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To understand the evolution in the strategies for the treatment of left main stem (LMS) disease in light of the three principal trials relating to this topic: SYNTAX, Nordic-Baltic-British Left Main Revascularisation (NOBLE) and Evaluation of Xience Versus CABG for Effectiveness of Left Main Revascularization (EXCEL).
To understand the similarities and differences in the SYNTAX, NOBLE and EXCEL trials.
To understand the relevant role of the Heart Team in the decision process for the best treatment strategy for LMS disease.
Obstructive atheroma of the left main stem (LMS) is relatively unusual as it is present in only 4% of diagnostic coronary angiograms.1 Historically, disease of the LMS has been treated with particular respect as the LMS provides blood supply to at least two-thirds of the left ventricle,2 since prognosis after diagnosis of LMS obstruction is poor without treatment and because percutaneous coronary intervention (PCI) to the LMS usually involves a major bifurcation with higher calcific and fibrotic components than atherosclerosis elsewhere in the coronary tree.3 4 These historical data and technical challenges resulted in coronary bypass grafting (CABG) being the standard treatment of LMS narrowing especially because of the excellent results achieved using the left internal mammary artery graft to the left anterior descending artery.5
Encouraging outcomes when treating the LMS with PCI in patients unsuitable for surgery and technical advances in the predictability of PCI outcome have generated interest and reconsideration of the relative merits of PCI and CABG. Four small preliminary studies6–9 were performed, but provocative data from the randomised Synergy between PCI with Taxus and Cardiac Surgery (SYNTAX) trial substudy9 provided sufficient circumstantial evidence for the initiation of two international multicentre randomised comparative trials of surgery versus PCI for LMS disease: Evaluation of Xience Versus CABG for Effectiveness of Left Main Revascularization (EXCEL)10 and Nordic-Baltic-British Left Main Revascularisation (NOBLE).11 Both trials reported their primary endpoints in late 2016, and in this review we analyse current management of LMS disease and how this may change after the publication of these two landmark trials.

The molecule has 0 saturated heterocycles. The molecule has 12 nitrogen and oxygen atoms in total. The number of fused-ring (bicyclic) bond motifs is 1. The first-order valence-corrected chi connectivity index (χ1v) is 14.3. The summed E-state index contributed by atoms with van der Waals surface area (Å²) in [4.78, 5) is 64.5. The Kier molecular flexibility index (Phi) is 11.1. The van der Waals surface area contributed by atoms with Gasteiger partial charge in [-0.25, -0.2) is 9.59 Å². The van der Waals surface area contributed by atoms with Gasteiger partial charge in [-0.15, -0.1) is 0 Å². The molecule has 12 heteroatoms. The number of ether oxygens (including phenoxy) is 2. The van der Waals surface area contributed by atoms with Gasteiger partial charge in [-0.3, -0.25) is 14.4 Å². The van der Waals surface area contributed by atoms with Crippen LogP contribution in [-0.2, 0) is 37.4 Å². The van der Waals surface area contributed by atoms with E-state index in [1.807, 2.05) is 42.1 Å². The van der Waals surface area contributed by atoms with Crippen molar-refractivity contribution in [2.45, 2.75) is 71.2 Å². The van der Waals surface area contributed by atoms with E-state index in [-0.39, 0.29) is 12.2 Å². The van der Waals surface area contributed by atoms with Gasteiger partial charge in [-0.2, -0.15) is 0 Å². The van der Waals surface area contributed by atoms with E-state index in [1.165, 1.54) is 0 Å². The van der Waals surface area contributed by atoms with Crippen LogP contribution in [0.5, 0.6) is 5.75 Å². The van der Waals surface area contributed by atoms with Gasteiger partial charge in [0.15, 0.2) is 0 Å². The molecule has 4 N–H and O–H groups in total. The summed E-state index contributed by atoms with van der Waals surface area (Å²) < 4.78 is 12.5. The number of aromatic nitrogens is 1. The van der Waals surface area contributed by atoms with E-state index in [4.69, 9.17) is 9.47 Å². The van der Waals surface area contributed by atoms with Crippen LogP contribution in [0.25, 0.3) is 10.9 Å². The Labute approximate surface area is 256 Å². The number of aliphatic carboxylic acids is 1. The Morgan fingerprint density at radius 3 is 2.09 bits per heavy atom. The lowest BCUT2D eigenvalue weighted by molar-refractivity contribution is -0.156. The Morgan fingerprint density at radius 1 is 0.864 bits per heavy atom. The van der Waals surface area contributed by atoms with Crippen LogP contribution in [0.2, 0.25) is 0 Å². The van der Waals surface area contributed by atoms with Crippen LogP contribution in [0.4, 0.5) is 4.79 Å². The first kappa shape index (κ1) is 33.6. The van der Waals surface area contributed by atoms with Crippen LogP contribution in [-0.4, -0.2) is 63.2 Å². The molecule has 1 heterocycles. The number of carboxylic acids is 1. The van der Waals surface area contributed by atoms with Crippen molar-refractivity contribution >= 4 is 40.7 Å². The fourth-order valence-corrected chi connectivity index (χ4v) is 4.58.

Management of significant left main stem disease before 2016
Identifying the optimal management for patients with LMS disease has many facets, but framing the clinical scenario requiring treatment is the first decision that the operator must categorise.
Currently the operator can ground this decision according to three main parameters:
elective (stable angina)
urgent (acute coronary syndrome (ACS))
emergency with LMS occlusion or impaired antegrade flow.
LMS anatomical complexity
Coronary anatomical complexity
isolated LMS disease
LMS disease+multivessel disease.
In patients presenting as an emergency, the extremely high mortality rate associated with acute LMS occlusion mandates immediate intervention usually with PCI.2 However, involvement of the anaesthetic and the cardiac surgical team in the management is ideal because of the risk of pulmonary oedema, cardiogenic shock and cardiac arrest, and to maintain a bail-out CABG option. In these clinical scenarios, the use of high-intensity circulatory support devices (eg, Impella or extracorporeal membrane oxygenation) may be increasingly considered.
When LMS disease is detected in a non-emergency setting, the anatomical complexity of the lesion together with the overall atheromatous burden in the coronary arteries and elsewhere in the peripheral vasculature is relevant, together with the assessment of left ventricular function and, importantly, the patient’s comorbidity. A discussion with colleagues within the Heart Team is in the best interest of both the patient and the individuals providing the care, and remains the cornerstone of best practice. The angiographic SYNTAX score is a parameter derived to express the overall anatomical complexity of coronary disease. According to the latest European guidelines, the SYNTAX score can guide the decision process in patients with stable coronary syndrome and LMS disease in the following manner12: